Is the World Ready for Driverless Cars?

Published: Apr 29, 2016 14:29pm EDT
By Tyler Hakes, for Konsume Technology

Please Note: This article was updated Apr 29, 2016 @ 02:29pm EDT


The hottest thing in the world of technology right now is not a gadget or a new piece of wearable technology. It’s an algorithm. Or, rather, a series of algorithms--ones that can scan, understand, and navigate roads.

Driverless car technology has taken Silicon Valley and the world by storm.

What seemed as a nearly-impossible feat of engineering just a few years ago has now come into focus as a disruptive technology ripe to shake up a number of industries that rely on drivers to transport and deliver products. It will also change the way many people live their lives.

Major companies from the automotive, technology, and machine learning spaces have all been making strides on their own brand of vehicles that don’t require a human to drive.

So why haven’t they hit the streets? In a sentence: We’re not ready.

The technology itself has now been around for over half a decade--Google, at least, has been working on its tests since the year 2009. Their cars have been well documented as being pretty good. In a report released in March 2016, Google’s self-driving fleet of 54 vehicles had put in almost 1.5 million miles in “autonomous mode” since inception.

Until this year, their test vehicles had been in involved in just 14 collisions on public roads, which were all shown to be caused by other drivers or Google employees driving the cars manually. In 2016, however, one of Google’s vehicles was--at least partially--at fault for a collision with a bus, which was caused by a strange set of circumstances involving road construction.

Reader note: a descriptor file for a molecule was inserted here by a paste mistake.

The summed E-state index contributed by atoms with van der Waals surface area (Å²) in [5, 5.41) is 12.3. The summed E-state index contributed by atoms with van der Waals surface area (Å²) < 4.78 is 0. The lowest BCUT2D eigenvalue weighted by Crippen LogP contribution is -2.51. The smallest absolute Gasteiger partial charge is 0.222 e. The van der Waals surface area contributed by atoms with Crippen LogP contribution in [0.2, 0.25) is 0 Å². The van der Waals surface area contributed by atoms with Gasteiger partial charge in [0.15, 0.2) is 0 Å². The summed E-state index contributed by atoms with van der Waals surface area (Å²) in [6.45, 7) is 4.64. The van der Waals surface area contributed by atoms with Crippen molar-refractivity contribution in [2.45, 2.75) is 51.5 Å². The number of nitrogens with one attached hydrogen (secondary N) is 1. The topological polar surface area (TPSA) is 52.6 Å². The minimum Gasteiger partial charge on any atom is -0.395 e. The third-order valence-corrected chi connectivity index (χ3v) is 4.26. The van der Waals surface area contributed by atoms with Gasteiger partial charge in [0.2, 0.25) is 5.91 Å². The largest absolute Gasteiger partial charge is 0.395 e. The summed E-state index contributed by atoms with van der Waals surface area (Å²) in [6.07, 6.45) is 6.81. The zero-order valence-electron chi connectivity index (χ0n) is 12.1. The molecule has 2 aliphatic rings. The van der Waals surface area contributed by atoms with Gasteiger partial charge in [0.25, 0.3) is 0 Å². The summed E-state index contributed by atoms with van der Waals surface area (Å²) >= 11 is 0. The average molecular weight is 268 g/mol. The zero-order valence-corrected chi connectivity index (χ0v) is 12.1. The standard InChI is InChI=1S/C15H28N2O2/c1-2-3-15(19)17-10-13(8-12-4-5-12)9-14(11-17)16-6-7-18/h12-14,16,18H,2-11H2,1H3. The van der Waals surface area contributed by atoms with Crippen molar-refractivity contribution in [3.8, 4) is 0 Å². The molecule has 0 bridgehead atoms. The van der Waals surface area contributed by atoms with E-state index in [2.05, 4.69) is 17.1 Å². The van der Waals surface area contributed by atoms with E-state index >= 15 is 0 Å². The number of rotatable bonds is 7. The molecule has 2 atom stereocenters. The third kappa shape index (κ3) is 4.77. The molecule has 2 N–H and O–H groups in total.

The accident was mostly harmless and resulted in only minor damage to the car. But it draws into question the ability for Google’s AI to properly navigate decidedly weird scenarios on the road--the kind that human drivers encounter all of the time in the real world.

There are also lingering questions about testing the vehicles in rain, snow, and ice, which can be difficult for humans, but can be unpredictable in a way that may cause a computer driver to malfunction or act unexpectedly.

But even with all of these issues resolved, simply making the technology a reality isn’t enough.

There are enormous social, political, and legal barriers that need to be addressed before the technology is ready for prime time.

A coalition is forming

Last week, it was announced that a number of interested parties--Google, Volvo, and Ford, along with ride-sharing services Uber and Lyft--have joined forces as part of a new coalition. The Self-Driving Coalition for Safer Streets is advocating for political and legal change to happen more quickly, which would allow self-driving cars to hit the roads sooner rather than later.

The new coalition frames driverless cars not as a convenience or a luxury, but as a matter of public safety.

“Self-driving vehicle technology will make America's roadways safer and less congested," said David Stickland, a former official with the U.S. National Highway Transportation Safety Administration who is working with the group, in a statement.

And there’s a lot of evidence to back up that idea. According to the U.S. Department of Transportation, there were about 33,000 fatalities in 2014 on U.S. roads and a Stanford study concluded that at least 90% of traffic accidents are caused, at least in part, by human error.

Fewer humans behind the wheel means fewer deaths. At least that’s the theory.

In order to continue testing this theory, companies will need to roll out autonomous vehicles on a bigger scale. And to do that, there need to be changes to the law that would allow them to be put on the roads in more states and regions.

The legal and political framework for such technology is likely to be a big barrier to advancement. So far just 4 states and Washington D.C. have okayed the use of driverless vehicles on public roads. And if more states approve of such testing on the streets, relying on state-by-state regulation will create a nightmare of regulations for automakers in the future. Policy regarding these kinds of vehicles should be shaped at the national level.